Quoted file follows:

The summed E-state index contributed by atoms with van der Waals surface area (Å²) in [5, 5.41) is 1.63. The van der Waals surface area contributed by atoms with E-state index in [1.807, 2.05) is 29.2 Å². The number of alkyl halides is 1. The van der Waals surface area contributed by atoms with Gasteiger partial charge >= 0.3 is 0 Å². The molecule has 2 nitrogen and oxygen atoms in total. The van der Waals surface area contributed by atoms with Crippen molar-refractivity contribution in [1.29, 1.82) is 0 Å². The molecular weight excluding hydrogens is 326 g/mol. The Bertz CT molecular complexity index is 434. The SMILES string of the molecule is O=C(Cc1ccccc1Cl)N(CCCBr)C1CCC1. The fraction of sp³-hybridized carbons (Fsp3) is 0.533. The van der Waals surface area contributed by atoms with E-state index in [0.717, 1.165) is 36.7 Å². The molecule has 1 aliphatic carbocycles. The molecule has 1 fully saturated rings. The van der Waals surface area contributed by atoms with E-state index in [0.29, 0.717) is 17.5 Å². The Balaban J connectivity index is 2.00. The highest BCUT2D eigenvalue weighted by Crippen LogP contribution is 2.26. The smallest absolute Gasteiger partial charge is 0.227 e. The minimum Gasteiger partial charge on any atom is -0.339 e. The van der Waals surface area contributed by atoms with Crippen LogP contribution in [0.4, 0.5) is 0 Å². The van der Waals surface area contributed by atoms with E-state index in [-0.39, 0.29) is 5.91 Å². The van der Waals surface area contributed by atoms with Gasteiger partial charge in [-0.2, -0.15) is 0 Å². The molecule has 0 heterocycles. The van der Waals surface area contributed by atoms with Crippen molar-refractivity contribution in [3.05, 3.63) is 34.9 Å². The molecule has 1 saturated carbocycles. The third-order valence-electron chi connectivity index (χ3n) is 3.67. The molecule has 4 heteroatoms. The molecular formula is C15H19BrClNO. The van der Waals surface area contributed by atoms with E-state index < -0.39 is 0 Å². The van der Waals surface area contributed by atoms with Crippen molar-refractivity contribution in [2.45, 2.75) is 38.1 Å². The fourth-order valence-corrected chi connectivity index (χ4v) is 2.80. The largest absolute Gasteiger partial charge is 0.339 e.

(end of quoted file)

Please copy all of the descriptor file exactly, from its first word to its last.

The summed E-state index contributed by atoms with van der Waals surface area (Å²) in [5, 5.41) is 1.63. The van der Waals surface area contributed by atoms with E-state index in [1.807, 2.05) is 29.2 Å². The number of alkyl halides is 1. The van der Waals surface area contributed by atoms with Gasteiger partial charge >= 0.3 is 0 Å². The molecule has 2 nitrogen and oxygen atoms in total. The van der Waals surface area contributed by atoms with Crippen molar-refractivity contribution in [1.29, 1.82) is 0 Å². The molecular weight excluding hydrogens is 326 g/mol. The Bertz CT molecular complexity index is 434. The SMILES string of the molecule is O=C(Cc1ccccc1Cl)N(CCCBr)C1CCC1. The fraction of sp³-hybridized carbons (Fsp3) is 0.533. The van der Waals surface area contributed by atoms with E-state index in [0.717, 1.165) is 36.7 Å². The molecule has 1 aliphatic carbocycles. The molecule has 1 fully saturated rings. The van der Waals surface area contributed by atoms with E-state index in [0.29, 0.717) is 17.5 Å². The Balaban J connectivity index is 2.00. The highest BCUT2D eigenvalue weighted by Crippen LogP contribution is 2.26. The smallest absolute Gasteiger partial charge is 0.227 e. The minimum Gasteiger partial charge on any atom is -0.339 e. The van der Waals surface area contributed by atoms with Crippen LogP contribution in [0.4, 0.5) is 0 Å². The van der Waals surface area contributed by atoms with E-state index in [-0.39, 0.29) is 5.91 Å². The van der Waals surface area contributed by atoms with Gasteiger partial charge in [-0.2, -0.15) is 0 Å². The molecule has 0 heterocycles. The van der Waals surface area contributed by atoms with Crippen molar-refractivity contribution in [3.05, 3.63) is 34.9 Å². The molecule has 1 saturated carbocycles. The third-order valence-electron chi connectivity index (χ3n) is 3.67. The molecule has 4 heteroatoms. The molecular formula is C15H19BrClNO. The van der Waals surface area contributed by atoms with E-state index < -0.39 is 0 Å². The van der Waals surface area contributed by atoms with Crippen molar-refractivity contribution in [2.45, 2.75) is 38.1 Å². The fourth-order valence-corrected chi connectivity index (χ4v) is 2.80. The largest absolute Gasteiger partial charge is 0.339 e.